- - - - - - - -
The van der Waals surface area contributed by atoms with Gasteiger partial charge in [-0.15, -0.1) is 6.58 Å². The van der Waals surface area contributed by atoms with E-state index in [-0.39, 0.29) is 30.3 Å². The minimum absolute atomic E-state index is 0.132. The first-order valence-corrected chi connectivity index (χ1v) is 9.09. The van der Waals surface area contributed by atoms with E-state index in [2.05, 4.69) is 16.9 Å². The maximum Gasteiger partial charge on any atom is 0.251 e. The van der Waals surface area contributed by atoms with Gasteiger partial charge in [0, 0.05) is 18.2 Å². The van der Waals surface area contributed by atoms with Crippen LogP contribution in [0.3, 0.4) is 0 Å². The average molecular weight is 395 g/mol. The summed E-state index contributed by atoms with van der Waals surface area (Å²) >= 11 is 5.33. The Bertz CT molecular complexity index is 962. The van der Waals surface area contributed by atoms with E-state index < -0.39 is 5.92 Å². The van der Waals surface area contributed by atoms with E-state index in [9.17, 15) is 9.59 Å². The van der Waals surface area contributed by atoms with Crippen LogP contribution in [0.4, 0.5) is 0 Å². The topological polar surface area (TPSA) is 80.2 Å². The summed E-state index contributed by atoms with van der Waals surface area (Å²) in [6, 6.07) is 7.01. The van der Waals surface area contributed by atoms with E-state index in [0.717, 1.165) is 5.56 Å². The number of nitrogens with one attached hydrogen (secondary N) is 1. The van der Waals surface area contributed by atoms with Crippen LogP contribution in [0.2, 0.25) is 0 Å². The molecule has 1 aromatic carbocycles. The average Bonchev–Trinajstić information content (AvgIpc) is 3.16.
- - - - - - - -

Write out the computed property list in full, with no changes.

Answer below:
The van der Waals surface area contributed by atoms with Gasteiger partial charge in [-0.15, -0.1) is 6.58 Å². The van der Waals surface area contributed by atoms with E-state index in [-0.39, 0.29) is 30.3 Å². The minimum absolute atomic E-state index is 0.132. The first-order valence-corrected chi connectivity index (χ1v) is 9.09. The van der Waals surface area contributed by atoms with E-state index in [2.05, 4.69) is 16.9 Å². The maximum Gasteiger partial charge on any atom is 0.251 e. The van der Waals surface area contributed by atoms with Gasteiger partial charge in [0, 0.05) is 18.2 Å². The van der Waals surface area contributed by atoms with Crippen LogP contribution in [0.3, 0.4) is 0 Å². The average molecular weight is 395 g/mol. The summed E-state index contributed by atoms with van der Waals surface area (Å²) >= 11 is 5.33. The Bertz CT molecular complexity index is 962. The van der Waals surface area contributed by atoms with E-state index < -0.39 is 5.92 Å². The van der Waals surface area contributed by atoms with E-state index in [9.17, 15) is 9.59 Å². The van der Waals surface area contributed by atoms with Crippen LogP contribution in [0.4, 0.5) is 0 Å². The topological polar surface area (TPSA) is 80.2 Å². The summed E-state index contributed by atoms with van der Waals surface area (Å²) in [6, 6.07) is 7.01. The van der Waals surface area contributed by atoms with E-state index in [0.717, 1.165) is 5.56 Å². The number of nitrogens with one attached hydrogen (secondary N) is 1. The van der Waals surface area contributed by atoms with Crippen LogP contribution in [0.2, 0.25) is 0 Å². The molecule has 1 aromatic carbocycles. The average Bonchev–Trinajstić information content (AvgIpc) is 3.16.